Seeing Grant Funding in Action: Reflections from a Military Spouse

Note from Diane: We are excited to have Dr Judy Rifle, of Santa Cruz Grants & Consulting joining us as a blogger for the Grant Writer’s Blog in 2016! She kicked off her series of posts by providing us her own “Seeing Grant Funding in Action” story. Did you miss the other posts our team has written about how we have seen grant funding in action resulting from our work? Check them out here.


Did you know only 7.3% of the population in the United States have ever served in the military? Most people are familiar with large charitable organizations such as the Wounded Warrior Project, and some think the VA provides all that’s needed by returning soldiers. But there are several other noteworthy, stalwart organizations that operate on a much smaller, yet highly effective, scale.

As a grant consultant and wife of an Air Force veteran, I am honored to work with a small nonprofit in Tucson supporting the local military population. The Purple Mountain Institute runs the Mindful Veterans Project, providing free Mindfulness Based Stress Reduction (MBSR) classes to veterans, active duty, reservists, and military family members. Mindfulness, meditation and yoga are proven methods for helping this population deal more effectively with Post-Traumatic Stress Disorder (PTSD), Traumatic Brain Injury (TBI), chronic pain, moral injury, and other battle related outcomes. MBSR combines these 3 methods in an 8-week class requiring deep reflection, daily homework/practice, and an 8 hour day of silence. The course is not easy and sometimes painful, but it is worth it. My husband and I did not finish the course until the second time we tried; this is normal for many.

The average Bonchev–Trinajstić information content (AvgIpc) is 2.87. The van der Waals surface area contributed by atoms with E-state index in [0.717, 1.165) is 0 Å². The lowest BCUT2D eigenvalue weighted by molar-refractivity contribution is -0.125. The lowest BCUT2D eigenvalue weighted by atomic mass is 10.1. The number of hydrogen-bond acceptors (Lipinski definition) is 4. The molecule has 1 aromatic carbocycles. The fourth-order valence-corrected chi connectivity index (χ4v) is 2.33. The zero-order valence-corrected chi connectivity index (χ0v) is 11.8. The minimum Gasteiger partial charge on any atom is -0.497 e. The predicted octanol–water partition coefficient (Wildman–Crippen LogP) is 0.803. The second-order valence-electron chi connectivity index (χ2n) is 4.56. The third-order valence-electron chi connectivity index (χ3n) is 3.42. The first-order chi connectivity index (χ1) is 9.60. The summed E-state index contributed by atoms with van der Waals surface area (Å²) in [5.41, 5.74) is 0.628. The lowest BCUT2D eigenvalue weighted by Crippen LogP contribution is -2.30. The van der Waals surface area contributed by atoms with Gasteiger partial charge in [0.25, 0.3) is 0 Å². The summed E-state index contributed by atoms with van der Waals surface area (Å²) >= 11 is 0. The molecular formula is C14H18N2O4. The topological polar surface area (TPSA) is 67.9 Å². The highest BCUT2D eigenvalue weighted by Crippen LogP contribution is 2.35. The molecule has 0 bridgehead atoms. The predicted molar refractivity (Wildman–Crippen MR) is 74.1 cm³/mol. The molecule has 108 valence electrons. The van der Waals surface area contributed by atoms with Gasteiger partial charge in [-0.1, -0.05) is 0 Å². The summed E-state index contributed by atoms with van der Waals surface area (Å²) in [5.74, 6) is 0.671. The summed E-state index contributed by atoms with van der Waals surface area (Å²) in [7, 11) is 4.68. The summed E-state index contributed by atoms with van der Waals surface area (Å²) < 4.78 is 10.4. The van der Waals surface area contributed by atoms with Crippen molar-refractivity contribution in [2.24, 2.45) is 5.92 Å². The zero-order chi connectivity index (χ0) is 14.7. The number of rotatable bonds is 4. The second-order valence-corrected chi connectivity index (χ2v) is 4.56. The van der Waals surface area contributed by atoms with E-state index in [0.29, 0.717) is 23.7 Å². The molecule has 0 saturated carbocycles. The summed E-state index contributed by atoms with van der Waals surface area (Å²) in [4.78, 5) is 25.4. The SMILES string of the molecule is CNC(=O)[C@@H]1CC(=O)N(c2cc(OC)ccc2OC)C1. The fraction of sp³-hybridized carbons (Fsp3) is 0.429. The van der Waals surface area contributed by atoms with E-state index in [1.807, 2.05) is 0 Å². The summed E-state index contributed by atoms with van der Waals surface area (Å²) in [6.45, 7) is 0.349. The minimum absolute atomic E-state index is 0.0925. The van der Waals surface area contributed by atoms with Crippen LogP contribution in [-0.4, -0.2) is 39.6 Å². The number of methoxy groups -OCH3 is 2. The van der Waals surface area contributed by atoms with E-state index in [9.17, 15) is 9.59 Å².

As a graduate of this MBSR class, I have seen firsthand the positive effects on people’s lives. My husband, who was awarded the Bronze Star for his heroism, returned from Iraq a different person dealing with unimaginable, painful memories, nightmares, flashbacks, and other PTSD symptoms. We are some of the lucky ones who sought and found help instead of turning to alcohol, drugs, or suicide. However, it requires research, determination, and experimentation to find the best method for each individual dealing with war related symptoms. Although I read research concerning PTSD and a book about what families faced after a loved one returned from Vietnam, I was still unprepared for the daily effects of his service on both of us. That first year was incredibly rough, and I am now quite familiar with the dark veil that covers my husband’s face on certain dates such as when his best friend died in front of him from a rocket attack or when a suicide vest incident occurred. I wish we had known about the Mindful Veterans Project when he first came home, although the wounds were much rawer at that time.

Seeing veterans who at first sit in a corner unable to comfortably interact with others in MBSR class moving closer to others as the 8 weeks progress is a joy. Veterans who have committed crimes and then are ordered by a judge to attend MBSR find ways besides violence to deal with their pain and disenchantment with returning to “normal” society. The following quotes from MBSR graduates also demonstrate the effectiveness of the program.

“MBSR allows me to identify stressful situations before they fully develop, helping me to respond rather than react.”

“At the beginning of the MBSR class, I was crawling towards mindfulness; now I am running a marathon with it.”

“While the MBSR class was not a cure for my PTSD ailments, it does give me freedom to face life after combat.”

I am thankful that individual donations, corporate giving, and foundation grants continue to assist PMI to provide much needed services and support. In 2015, we were able to purchase a computer and printer to replace the 10-year-old technology the Executive Director had been using along with turning paper surveys from class participants into an online survey database. This allows us to reach more clients in need of help and provides invaluable data on outcomes.

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